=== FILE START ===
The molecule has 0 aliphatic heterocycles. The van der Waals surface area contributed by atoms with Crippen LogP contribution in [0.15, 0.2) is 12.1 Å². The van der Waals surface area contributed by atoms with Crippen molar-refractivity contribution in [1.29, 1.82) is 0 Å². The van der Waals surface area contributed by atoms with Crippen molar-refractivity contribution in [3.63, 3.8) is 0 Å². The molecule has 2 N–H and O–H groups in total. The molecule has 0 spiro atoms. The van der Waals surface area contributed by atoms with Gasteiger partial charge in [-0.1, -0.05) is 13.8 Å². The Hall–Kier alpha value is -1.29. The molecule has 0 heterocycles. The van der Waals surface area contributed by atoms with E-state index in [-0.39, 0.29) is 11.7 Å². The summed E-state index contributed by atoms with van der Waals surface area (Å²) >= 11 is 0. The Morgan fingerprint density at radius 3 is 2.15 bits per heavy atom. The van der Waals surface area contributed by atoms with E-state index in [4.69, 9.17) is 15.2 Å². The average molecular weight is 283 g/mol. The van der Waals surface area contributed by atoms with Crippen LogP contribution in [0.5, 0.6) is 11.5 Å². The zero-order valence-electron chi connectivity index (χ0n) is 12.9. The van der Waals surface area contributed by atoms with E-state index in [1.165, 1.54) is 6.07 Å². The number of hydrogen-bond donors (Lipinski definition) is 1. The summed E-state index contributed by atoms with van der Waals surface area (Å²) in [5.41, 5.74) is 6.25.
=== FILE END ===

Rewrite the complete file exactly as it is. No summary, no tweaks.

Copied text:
The molecule has 0 aliphatic heterocycles. The van der Waals surface area contributed by atoms with Crippen LogP contribution in [0.15, 0.2) is 12.1 Å². The van der Waals surface area contributed by atoms with Crippen molar-refractivity contribution in [1.29, 1.82) is 0 Å². The van der Waals surface area contributed by atoms with Crippen molar-refractivity contribution in [3.63, 3.8) is 0 Å². The molecule has 2 N–H and O–H groups in total. The molecule has 0 spiro atoms. The van der Waals surface area contributed by atoms with Gasteiger partial charge in [-0.1, -0.05) is 13.8 Å². The Hall–Kier alpha value is -1.29. The molecule has 0 heterocycles. The van der Waals surface area contributed by atoms with E-state index in [-0.39, 0.29) is 11.7 Å². The summed E-state index contributed by atoms with van der Waals surface area (Å²) >= 11 is 0. The Morgan fingerprint density at radius 3 is 2.15 bits per heavy atom. The van der Waals surface area contributed by atoms with E-state index in [4.69, 9.17) is 15.2 Å². The average molecular weight is 283 g/mol. The van der Waals surface area contributed by atoms with Crippen LogP contribution in [0.5, 0.6) is 11.5 Å². The zero-order valence-electron chi connectivity index (χ0n) is 12.9. The van der Waals surface area contributed by atoms with E-state index in [1.165, 1.54) is 6.07 Å². The number of hydrogen-bond donors (Lipinski definition) is 1. The summed E-state index contributed by atoms with van der Waals surface area (Å²) in [5.41, 5.74) is 6.25.